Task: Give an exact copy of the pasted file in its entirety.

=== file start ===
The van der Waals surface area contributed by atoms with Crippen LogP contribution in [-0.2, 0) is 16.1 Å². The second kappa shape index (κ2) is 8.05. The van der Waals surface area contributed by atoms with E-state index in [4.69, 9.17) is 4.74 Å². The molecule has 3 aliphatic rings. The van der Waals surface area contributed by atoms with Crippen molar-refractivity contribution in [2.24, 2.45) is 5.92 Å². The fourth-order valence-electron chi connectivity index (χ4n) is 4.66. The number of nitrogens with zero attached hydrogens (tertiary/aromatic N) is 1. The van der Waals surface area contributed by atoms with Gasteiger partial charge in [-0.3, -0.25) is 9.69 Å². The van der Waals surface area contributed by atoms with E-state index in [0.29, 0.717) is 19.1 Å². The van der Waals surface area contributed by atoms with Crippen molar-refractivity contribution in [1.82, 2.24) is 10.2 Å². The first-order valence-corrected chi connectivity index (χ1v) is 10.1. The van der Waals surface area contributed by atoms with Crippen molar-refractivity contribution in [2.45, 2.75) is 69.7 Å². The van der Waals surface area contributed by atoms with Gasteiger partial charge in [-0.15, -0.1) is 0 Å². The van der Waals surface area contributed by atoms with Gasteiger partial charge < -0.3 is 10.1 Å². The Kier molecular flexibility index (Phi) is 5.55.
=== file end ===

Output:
The van der Waals surface area contributed by atoms with Crippen LogP contribution in [-0.2, 0) is 16.1 Å². The second kappa shape index (κ2) is 8.05. The van der Waals surface area contributed by atoms with E-state index in [4.69, 9.17) is 4.74 Å². The molecule has 3 aliphatic rings. The van der Waals surface area contributed by atoms with Crippen molar-refractivity contribution in [2.24, 2.45) is 5.92 Å². The fourth-order valence-electron chi connectivity index (χ4n) is 4.66. The number of nitrogens with zero attached hydrogens (tertiary/aromatic N) is 1. The van der Waals surface area contributed by atoms with Gasteiger partial charge in [-0.3, -0.25) is 9.69 Å². The van der Waals surface area contributed by atoms with E-state index in [0.29, 0.717) is 19.1 Å². The van der Waals surface area contributed by atoms with Crippen molar-refractivity contribution in [1.82, 2.24) is 10.2 Å². The first-order valence-corrected chi connectivity index (χ1v) is 10.1. The van der Waals surface area contributed by atoms with Crippen molar-refractivity contribution in [2.45, 2.75) is 69.7 Å². The van der Waals surface area contributed by atoms with Gasteiger partial charge in [-0.15, -0.1) is 0 Å². The van der Waals surface area contributed by atoms with Gasteiger partial charge < -0.3 is 10.1 Å². The Kier molecular flexibility index (Phi) is 5.55.